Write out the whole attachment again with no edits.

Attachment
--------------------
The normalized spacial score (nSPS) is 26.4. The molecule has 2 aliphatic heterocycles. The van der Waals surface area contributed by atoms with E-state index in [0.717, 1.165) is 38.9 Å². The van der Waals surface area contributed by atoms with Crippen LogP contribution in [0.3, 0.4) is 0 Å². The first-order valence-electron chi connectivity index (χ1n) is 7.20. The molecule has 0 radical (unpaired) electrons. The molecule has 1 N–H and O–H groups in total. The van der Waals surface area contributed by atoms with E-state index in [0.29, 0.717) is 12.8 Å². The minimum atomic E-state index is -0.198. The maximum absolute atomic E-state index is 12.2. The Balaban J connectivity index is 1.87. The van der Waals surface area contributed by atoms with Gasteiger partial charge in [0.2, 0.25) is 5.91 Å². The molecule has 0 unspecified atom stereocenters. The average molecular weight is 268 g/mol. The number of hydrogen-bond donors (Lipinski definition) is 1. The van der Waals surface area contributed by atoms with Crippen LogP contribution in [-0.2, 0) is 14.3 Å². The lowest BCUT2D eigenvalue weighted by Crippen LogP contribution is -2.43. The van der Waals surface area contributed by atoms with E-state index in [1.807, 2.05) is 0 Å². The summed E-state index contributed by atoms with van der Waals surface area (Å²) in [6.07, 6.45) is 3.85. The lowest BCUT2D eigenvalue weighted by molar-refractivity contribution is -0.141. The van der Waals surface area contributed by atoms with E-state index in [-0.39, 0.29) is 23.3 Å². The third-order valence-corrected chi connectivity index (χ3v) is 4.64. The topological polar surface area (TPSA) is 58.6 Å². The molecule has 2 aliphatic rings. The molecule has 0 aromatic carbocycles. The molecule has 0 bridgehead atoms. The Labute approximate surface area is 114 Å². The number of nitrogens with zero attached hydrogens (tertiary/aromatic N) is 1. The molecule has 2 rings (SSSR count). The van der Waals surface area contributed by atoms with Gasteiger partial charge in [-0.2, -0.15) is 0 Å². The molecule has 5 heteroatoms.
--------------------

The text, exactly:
The normalized spacial score (nSPS) is 26.4. The molecule has 2 aliphatic heterocycles. The van der Waals surface area contributed by atoms with E-state index in [0.717, 1.165) is 38.9 Å². The van der Waals surface area contributed by atoms with Crippen LogP contribution in [0.3, 0.4) is 0 Å². The first-order valence-electron chi connectivity index (χ1n) is 7.20. The molecule has 0 radical (unpaired) electrons. The molecule has 1 N–H and O–H groups in total. The van der Waals surface area contributed by atoms with E-state index in [0.29, 0.717) is 12.8 Å². The minimum atomic E-state index is -0.198. The maximum absolute atomic E-state index is 12.2. The Balaban J connectivity index is 1.87. The van der Waals surface area contributed by atoms with Gasteiger partial charge in [0.2, 0.25) is 5.91 Å². The molecule has 0 unspecified atom stereocenters. The average molecular weight is 268 g/mol. The number of hydrogen-bond donors (Lipinski definition) is 1. The van der Waals surface area contributed by atoms with Crippen LogP contribution in [-0.2, 0) is 14.3 Å². The lowest BCUT2D eigenvalue weighted by Crippen LogP contribution is -2.43. The van der Waals surface area contributed by atoms with E-state index in [1.807, 2.05) is 0 Å². The summed E-state index contributed by atoms with van der Waals surface area (Å²) in [6.07, 6.45) is 3.85. The lowest BCUT2D eigenvalue weighted by molar-refractivity contribution is -0.141. The van der Waals surface area contributed by atoms with E-state index in [-0.39, 0.29) is 23.3 Å². The third-order valence-corrected chi connectivity index (χ3v) is 4.64. The topological polar surface area (TPSA) is 58.6 Å². The molecule has 2 aliphatic rings. The molecule has 0 aromatic carbocycles. The molecule has 0 bridgehead atoms. The Labute approximate surface area is 114 Å². The number of nitrogens with zero attached hydrogens (tertiary/aromatic N) is 1. The molecule has 2 rings (SSSR count). The van der Waals surface area contributed by atoms with Gasteiger partial charge in [-0.2, -0.15) is 0 Å². The molecule has 5 heteroatoms.